Wednesday, March 3, 2010

Counting in bases: How to count in binary, hexadecimal, and more!

Awhile ago, I posted a tutorial explaining to someone how to count in hexadecimal. I've edited the tutorial a bit and am now posting the superior version exclusively on my blog. Enjoy!

The first step to understanding bases is figure out what base a number is part of. To do that, count how many numbers are in that number's number system.

  • Binary only has 2 characters in it: 0 and 1. Thus, binary is referred to as being a base 2 number system.
  • Our Decimal system has 10 characters in it: 0, 1, 2, 3, 4, 5, 6, 7, 8, 9. Thus, our decimal system is referred to as being in base 10.
  • Hexadecimal has 16 characters in it: 0, 1, 2, 3, 4, 5, 6, 7, 8, 9, A, B, C, D, E, F. Thus, hexadecimal is a base 16 number system.

If a number is not written in base 10 (Decimal), it should have a subscript saying what base it is in. Example: Binary should be written like this: 1010101011101002

Do you remember how they taught you to add in grammar (elementary for Americans like me) school? You used columns like the ones, tens, hundreds, thousands, etc. column. Like when you had a problem like the one below:

You were taught to add a one to the tens column after you exceeded the value of nine in the ones column. (You were also taught to add a one to the hundreds column after you exceeded a value of 9 in the tens column and so on and so forth). If you had for example, a 2 in the the ten;s column wit would have a value of 10 because 10*2=20. Likewise, that 9 in the example above has a value of 9 because 9*1=9. I guess you could say Number*ColumnValue=TrueValue. Most importantly, what I'm trying to do here is jog your memory of that 'columns system'.

Now consider this: How do you think the value of each column was determined?

The value of each column was determined by taking the base number (10 in our decimal system) and giving it an exponent of the column placement. Remember you move from right to left when doing this. Thus, the first column was the ones column because 10^0 is 1. The second column the tens column because 10^1 is 10. The third column the hundreds column because 10^2 is 100.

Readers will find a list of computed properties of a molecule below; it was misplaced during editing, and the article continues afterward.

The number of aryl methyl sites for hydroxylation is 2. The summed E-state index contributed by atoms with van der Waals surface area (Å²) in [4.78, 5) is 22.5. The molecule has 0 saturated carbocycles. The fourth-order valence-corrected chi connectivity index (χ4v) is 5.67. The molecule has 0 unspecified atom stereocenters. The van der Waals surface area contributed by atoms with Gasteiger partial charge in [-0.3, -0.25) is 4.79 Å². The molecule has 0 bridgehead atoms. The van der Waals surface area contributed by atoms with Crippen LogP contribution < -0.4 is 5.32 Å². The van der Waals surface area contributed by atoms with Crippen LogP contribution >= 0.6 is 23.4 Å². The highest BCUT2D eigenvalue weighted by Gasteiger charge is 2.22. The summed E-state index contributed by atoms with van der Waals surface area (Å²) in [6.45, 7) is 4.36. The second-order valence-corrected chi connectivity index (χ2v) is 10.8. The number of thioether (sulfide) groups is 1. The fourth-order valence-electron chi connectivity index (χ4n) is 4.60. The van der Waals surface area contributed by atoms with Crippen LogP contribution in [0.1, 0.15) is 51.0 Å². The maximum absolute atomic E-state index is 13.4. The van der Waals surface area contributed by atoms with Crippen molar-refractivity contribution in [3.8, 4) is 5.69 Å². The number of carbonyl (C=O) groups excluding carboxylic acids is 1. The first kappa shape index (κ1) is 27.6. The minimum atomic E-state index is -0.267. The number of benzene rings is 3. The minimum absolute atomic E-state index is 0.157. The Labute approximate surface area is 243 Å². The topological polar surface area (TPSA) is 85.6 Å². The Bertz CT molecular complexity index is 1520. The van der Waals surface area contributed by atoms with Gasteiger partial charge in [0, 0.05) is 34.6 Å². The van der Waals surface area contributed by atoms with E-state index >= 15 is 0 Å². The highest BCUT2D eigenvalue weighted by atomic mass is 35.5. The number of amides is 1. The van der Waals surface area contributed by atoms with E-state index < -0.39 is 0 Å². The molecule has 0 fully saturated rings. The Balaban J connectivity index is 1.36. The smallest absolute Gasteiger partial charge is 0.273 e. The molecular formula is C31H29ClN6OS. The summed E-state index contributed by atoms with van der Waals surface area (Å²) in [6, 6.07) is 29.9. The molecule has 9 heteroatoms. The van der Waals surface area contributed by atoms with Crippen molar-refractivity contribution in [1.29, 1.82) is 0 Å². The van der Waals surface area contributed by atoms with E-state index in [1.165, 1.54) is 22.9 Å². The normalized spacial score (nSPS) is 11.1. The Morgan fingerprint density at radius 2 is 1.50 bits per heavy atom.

Now this column system I've finished fully describing applies to any base, just change the base number. So for binary (base 2), the first column is the one's column because 2^0 is 1. The second column is the two's column because 2^1 is 2. The third column is the four's column because 2^2 is 4. The fourth column is the eight's column because 2^3 is 8.

11112 (binary) is equivalent to 15 in decimal because (1*1)+(1*2)+(1*4)+(1*8)=15.

For hexadecimal (base 16) this application works the same way. The only thing that throws some people off about hexadecimal is the letters. Here's the hexadecimal to decimal conversion for them:
Hex -> Decimal
A         10
B         11
C         12
D         13
E         14
F         15
Before I move on with my lesson I want to point something out quick that's in huge relevance to digital circuitry and programming. The max value for one character of hex is 15. Thus, any one character in hex is equivalent to 4 characters in binary. If you don't fully understand why, take a look at that 1111 in base 2 equals 15 in base 10 example above again. Each binary character is actually called a bit in technological vernacular and each hex character is called a nibble. Two hex characters next to each other (AB for example) is called a byte.

So now, finally, let's calculate the decimal value of a hexadecimal (base 16) number:


First let's figure out the column values (Remember, we're working from right to left):
16^0 is 1 so the first column on the right is the one's column. The column next to it on the left is then the sixteens column. Then the two-hundred-fifty-six's column. Lastly on the far left we have the four-thousand-ninety-six's column.

So let's add it up:

If you understand all of this, you should now be able to count in any base be it base 2 binary, base 16 hex, or base 398 (whatever that's called). If not, read over the tutorial. I've truly made this as short and sweet as possible. Good luck :-)

If you have any questions regarding the content of this post, feel free to leave a comment, join me in #arikadosblog on EFNET, post in our forums, tweet to me, or send me an e-mail at

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